Needle Felting Supplies
If you’d like to try needle felting, it’s easier than you think to get started. Here’s what you’ll need.
Needles, handle, and scissors. Bundled as a pack, this kit has felting needles and a wood handle to secure them. It lets you work faster without losing the quality of your work. There is also a pair of scissors included.
60 colors of wool roving. Get the colors of the rainbow—and then some—with this set of 60 wool roving.
Foam needle felting pad. This will give you a firm work surface that protects your needles from breaking.
Needle Punch/Felting is the process of using barbed needles, either by hand or machine, to turn wool fibers into a more condensed material. The needles are pushed repeatedly through the fibers locking them together. There are many applications for needle felting, from creating dimensional objects like felted animals, to creating designs or adding texture to existing designs. Needle Felting is also referred to as Needle Punch. Needle Felting can be done by hand with a single needle to get details on an object or with a multi-needle felting tool and by machine with specialized needles and needle plate.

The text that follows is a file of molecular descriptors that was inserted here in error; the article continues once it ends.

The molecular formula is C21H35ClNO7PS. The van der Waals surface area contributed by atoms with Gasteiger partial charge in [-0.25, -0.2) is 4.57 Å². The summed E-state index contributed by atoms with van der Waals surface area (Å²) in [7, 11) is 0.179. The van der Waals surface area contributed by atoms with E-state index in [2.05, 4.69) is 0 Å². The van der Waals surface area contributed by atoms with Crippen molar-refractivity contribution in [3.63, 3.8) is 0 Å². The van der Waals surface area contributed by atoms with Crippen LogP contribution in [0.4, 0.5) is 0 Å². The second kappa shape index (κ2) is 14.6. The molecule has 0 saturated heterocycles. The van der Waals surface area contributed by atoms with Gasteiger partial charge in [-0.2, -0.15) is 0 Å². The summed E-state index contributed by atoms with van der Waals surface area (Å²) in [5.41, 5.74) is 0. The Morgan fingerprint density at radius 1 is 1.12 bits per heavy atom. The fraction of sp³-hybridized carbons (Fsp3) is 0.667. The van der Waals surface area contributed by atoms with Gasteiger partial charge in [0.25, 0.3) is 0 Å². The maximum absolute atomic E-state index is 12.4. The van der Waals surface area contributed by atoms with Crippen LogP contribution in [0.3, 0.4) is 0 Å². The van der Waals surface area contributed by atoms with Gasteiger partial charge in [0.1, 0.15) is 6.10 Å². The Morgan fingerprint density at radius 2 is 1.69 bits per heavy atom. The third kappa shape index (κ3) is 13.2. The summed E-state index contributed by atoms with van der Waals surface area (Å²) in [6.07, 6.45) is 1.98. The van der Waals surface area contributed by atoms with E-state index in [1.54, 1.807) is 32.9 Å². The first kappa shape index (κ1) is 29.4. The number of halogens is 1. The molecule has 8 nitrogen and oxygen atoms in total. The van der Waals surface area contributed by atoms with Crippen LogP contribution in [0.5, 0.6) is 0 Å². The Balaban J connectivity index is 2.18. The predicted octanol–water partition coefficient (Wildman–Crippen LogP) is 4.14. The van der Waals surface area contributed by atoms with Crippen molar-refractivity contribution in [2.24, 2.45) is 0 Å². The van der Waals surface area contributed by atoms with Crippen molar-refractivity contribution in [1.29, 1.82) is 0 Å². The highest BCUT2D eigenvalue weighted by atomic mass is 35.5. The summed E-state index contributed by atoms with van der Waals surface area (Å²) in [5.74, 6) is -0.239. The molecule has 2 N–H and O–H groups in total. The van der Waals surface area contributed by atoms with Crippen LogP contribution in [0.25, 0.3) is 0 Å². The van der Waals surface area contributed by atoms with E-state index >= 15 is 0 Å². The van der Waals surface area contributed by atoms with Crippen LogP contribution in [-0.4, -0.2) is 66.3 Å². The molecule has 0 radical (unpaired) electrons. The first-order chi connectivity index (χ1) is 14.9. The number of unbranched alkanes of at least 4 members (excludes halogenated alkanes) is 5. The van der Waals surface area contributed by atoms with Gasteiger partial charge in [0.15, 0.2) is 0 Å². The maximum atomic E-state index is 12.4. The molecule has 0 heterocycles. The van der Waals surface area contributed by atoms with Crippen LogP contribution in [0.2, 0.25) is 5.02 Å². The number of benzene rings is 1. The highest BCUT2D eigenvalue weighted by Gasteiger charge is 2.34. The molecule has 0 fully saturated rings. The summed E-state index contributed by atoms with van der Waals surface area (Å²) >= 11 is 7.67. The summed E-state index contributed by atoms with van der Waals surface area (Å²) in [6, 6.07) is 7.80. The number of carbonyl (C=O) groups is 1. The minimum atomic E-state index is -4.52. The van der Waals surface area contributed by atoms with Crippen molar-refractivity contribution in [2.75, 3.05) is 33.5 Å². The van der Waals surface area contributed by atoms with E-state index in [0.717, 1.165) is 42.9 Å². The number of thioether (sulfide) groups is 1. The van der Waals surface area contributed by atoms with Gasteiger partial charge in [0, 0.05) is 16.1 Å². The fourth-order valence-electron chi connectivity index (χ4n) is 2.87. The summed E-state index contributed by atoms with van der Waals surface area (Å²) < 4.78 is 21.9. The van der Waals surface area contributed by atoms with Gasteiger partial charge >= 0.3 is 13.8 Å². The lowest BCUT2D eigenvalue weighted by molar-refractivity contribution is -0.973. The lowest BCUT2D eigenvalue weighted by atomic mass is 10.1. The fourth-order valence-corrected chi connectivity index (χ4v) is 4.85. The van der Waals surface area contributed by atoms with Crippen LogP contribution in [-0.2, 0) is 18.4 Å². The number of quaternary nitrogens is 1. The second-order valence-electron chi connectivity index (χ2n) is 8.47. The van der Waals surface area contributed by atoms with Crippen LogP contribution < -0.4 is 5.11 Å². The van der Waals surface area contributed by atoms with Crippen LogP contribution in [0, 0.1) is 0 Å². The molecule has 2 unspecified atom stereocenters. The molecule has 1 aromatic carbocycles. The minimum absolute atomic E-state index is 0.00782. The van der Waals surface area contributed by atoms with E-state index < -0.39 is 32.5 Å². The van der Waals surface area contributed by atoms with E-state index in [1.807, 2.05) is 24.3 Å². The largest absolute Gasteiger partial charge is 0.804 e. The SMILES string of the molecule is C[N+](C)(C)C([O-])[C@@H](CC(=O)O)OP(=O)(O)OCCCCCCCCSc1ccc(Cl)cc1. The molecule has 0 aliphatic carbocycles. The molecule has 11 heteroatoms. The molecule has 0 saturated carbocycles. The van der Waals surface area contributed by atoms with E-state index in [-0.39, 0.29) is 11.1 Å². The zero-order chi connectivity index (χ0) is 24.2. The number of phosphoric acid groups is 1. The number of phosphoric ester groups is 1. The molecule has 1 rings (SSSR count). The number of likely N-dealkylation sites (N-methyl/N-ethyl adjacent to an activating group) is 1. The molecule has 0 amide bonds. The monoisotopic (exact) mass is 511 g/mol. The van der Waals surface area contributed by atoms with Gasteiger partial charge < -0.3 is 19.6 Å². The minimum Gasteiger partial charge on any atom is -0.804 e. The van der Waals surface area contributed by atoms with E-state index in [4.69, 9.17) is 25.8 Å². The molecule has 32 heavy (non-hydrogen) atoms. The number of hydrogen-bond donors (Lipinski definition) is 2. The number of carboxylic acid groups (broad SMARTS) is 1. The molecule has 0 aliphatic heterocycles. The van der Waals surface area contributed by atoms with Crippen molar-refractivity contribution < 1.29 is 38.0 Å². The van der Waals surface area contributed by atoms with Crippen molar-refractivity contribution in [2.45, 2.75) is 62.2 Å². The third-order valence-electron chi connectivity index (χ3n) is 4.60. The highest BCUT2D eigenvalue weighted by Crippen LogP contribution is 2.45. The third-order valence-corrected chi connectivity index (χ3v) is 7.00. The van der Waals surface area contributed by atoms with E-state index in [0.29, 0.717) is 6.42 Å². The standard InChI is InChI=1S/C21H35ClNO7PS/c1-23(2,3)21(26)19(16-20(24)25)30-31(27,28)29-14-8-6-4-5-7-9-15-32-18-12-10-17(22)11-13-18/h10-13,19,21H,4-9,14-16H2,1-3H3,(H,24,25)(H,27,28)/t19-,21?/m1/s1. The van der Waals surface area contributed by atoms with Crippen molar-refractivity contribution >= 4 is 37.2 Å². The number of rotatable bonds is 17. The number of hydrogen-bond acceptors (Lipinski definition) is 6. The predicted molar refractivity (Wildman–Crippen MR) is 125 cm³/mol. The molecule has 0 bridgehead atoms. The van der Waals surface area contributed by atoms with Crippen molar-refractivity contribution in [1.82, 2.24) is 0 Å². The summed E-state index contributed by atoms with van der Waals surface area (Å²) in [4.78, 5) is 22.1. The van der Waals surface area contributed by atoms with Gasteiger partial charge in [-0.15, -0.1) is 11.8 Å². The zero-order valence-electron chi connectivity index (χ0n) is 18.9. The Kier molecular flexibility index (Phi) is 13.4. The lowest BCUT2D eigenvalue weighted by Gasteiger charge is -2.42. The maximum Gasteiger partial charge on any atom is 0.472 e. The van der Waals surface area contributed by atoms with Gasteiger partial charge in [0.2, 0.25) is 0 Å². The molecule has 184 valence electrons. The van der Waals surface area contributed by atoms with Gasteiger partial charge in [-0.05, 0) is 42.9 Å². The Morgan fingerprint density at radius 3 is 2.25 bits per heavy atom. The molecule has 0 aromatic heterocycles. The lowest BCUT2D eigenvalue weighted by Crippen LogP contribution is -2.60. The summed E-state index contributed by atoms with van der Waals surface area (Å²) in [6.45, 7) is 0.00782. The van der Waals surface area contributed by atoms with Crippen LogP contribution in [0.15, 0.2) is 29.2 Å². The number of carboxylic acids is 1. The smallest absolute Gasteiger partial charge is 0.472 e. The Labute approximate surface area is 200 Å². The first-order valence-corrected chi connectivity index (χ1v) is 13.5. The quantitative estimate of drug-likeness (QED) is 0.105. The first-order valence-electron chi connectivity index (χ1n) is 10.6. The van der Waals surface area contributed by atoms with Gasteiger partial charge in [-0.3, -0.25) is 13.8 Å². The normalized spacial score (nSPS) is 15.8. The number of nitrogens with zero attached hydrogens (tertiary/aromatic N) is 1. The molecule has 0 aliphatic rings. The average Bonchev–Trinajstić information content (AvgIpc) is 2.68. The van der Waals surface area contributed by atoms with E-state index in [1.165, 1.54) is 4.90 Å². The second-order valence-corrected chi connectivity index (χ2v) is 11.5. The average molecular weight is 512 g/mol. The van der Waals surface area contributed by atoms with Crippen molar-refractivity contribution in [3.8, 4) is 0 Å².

Benefits of Needle Punch/Felting
• Needle Punch/Felting is a way to add textural effects to art quilts.
• Needle Felting can be used to add designs to clothing.
• 3-Dimensional objects can be made with Needle Felting.
Tools and Supplies for Needle Punch/Felting
IRAN ART EXHIBITION: You’ll need the following to start Needle Punch/Felting:
• Wool roving or other fibers for felting
• Felting needle or felting needle tool
• Felting presser foot or felting machine
• Felting surface when felting by hand
What I Wish I Knew When I Started Needle Punch/Felting
NEEDLE PUNCH/FELTING can be used for mending and to add amazing texture and color to your quilts. Watch out for the needles! They are very sharp and do not bend.